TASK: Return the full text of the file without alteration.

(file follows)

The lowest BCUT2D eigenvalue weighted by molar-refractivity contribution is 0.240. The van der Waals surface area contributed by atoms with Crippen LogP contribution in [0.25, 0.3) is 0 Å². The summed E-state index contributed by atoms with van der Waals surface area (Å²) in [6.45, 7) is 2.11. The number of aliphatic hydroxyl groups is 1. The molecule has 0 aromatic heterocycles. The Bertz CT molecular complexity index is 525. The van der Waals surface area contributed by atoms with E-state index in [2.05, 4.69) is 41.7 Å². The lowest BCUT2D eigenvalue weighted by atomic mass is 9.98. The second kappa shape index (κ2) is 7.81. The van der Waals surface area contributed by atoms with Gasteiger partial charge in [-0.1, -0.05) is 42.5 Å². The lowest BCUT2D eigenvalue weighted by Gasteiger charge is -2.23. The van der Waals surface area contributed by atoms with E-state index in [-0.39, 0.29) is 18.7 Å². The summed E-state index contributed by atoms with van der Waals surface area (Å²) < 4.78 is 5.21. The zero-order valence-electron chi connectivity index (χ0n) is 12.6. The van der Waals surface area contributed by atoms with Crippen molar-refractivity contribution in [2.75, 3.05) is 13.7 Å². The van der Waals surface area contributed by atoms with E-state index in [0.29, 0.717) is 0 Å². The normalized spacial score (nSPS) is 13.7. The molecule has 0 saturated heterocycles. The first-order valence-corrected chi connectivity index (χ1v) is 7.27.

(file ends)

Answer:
The lowest BCUT2D eigenvalue weighted by molar-refractivity contribution is 0.240. The van der Waals surface area contributed by atoms with Crippen LogP contribution in [0.25, 0.3) is 0 Å². The summed E-state index contributed by atoms with van der Waals surface area (Å²) in [6.45, 7) is 2.11. The number of aliphatic hydroxyl groups is 1. The molecule has 0 aromatic heterocycles. The Bertz CT molecular complexity index is 525. The van der Waals surface area contributed by atoms with E-state index in [2.05, 4.69) is 41.7 Å². The lowest BCUT2D eigenvalue weighted by atomic mass is 9.98. The second kappa shape index (κ2) is 7.81. The van der Waals surface area contributed by atoms with Gasteiger partial charge in [-0.1, -0.05) is 42.5 Å². The lowest BCUT2D eigenvalue weighted by Gasteiger charge is -2.23. The van der Waals surface area contributed by atoms with E-state index in [-0.39, 0.29) is 18.7 Å². The summed E-state index contributed by atoms with van der Waals surface area (Å²) < 4.78 is 5.21. The zero-order valence-electron chi connectivity index (χ0n) is 12.6. The van der Waals surface area contributed by atoms with Crippen molar-refractivity contribution in [2.75, 3.05) is 13.7 Å². The van der Waals surface area contributed by atoms with E-state index in [0.29, 0.717) is 0 Å². The normalized spacial score (nSPS) is 13.7. The molecule has 0 saturated heterocycles. The first-order valence-corrected chi connectivity index (χ1v) is 7.27.